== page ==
5.When diagnosed and treated early, almost all STDs can be treated effectively. Some organisms, such as certain forms of gonococci, have become resistant to the drugs used to treat them and now require newer types of antibiotics. The most serious STD for which no cure now exists is acquired immunodeficiency syndrome (AIDS), a fatal viral infection of the immune system. Experts believe that having STDs other than AIDS increases one's risk for becoming infected with the AIDS virus.
Sexually Transmitted Diseases Statistics
*Of the top 10 reportable diseases in the United States in 1995, five are STDs (chlamydial infection, gonorrhea, AIDS, primary and secondary syphilis, and hepatitis B virus infection).2
*Approximately two-thirds of people who acquire STDs in the United States are younger than 25.1
*Each year in the United States, approximately $10 billion is spent on major STDs (other than HIV/AIDS) and their preventable complications. This figure rises to approximately $17 billion if sexually transmitted human immunodeficiency virus (HIV) infections are included.1
* Worldwide, an estimated 333 million new cases of four curable STDs (gonorrhea, chlamydial infection, syphilis and trichomoniasis) occurred among adults 15 to 49 years of age in 1995.3
*In 1996 alone, HIV/AIDS-associated illnesses caused the deaths of approximately 1.5 million people worldwide.5
*In the United States, 581,429 cases of AIDS had been reported to the Centers for Disease Control and Prevention (CDC) as of Dec. 30, 1996. Of these people, 362,004 had died by the end of 1996.6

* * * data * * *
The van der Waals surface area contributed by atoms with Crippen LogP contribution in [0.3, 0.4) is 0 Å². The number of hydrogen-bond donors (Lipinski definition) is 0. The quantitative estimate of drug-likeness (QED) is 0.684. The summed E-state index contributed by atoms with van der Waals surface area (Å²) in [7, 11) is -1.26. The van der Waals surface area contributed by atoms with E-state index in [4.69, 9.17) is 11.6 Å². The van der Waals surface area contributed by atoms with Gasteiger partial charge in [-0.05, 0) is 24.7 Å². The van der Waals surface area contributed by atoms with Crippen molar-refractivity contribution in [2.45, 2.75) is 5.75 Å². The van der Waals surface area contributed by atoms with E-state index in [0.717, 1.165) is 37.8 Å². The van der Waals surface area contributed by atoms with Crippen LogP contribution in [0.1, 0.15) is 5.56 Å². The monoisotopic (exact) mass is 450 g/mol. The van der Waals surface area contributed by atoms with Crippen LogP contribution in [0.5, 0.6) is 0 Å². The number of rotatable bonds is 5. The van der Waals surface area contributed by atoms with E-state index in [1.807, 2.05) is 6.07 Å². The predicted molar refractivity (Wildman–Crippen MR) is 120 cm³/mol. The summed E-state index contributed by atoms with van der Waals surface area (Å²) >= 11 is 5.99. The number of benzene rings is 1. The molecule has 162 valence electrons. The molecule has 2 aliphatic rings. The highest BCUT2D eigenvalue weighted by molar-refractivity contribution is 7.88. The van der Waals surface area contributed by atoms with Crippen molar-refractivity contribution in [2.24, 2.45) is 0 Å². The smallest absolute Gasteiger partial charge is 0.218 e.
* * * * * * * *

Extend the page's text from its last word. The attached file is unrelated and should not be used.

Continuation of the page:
*In 1994, the total cost of sexually transmitted HIV infection in the United States was approximately $6.7 billion.1
*As many as 85 percent of women with chlamydial infections are asymptomatic; 40 percent of infected men report no symptoms.1
*In 1995, 477,638 chlamydial infections were reported to the CDC, a case rate of 182 per 100,000 population.8
*From 1987 to 1995, the annual reported rate of chlamydial infections in the United States increased 261 percent (from 48 to 182 cases per 100,000).8
*In 1994, the total cost of chlamydial infections in the United States was estimated to be $2.0 billion.1
*Worldwide, an estimated 89 million new chlamydial infections occurred in 1996.9
*If not adequately treated, 20 to 40 percent of women with genital chlamydial infections develop pelvic inflammatory disease (PID), which in turn causes problems such as infertility, ectopic pregnancy and chronic pelvic pain.1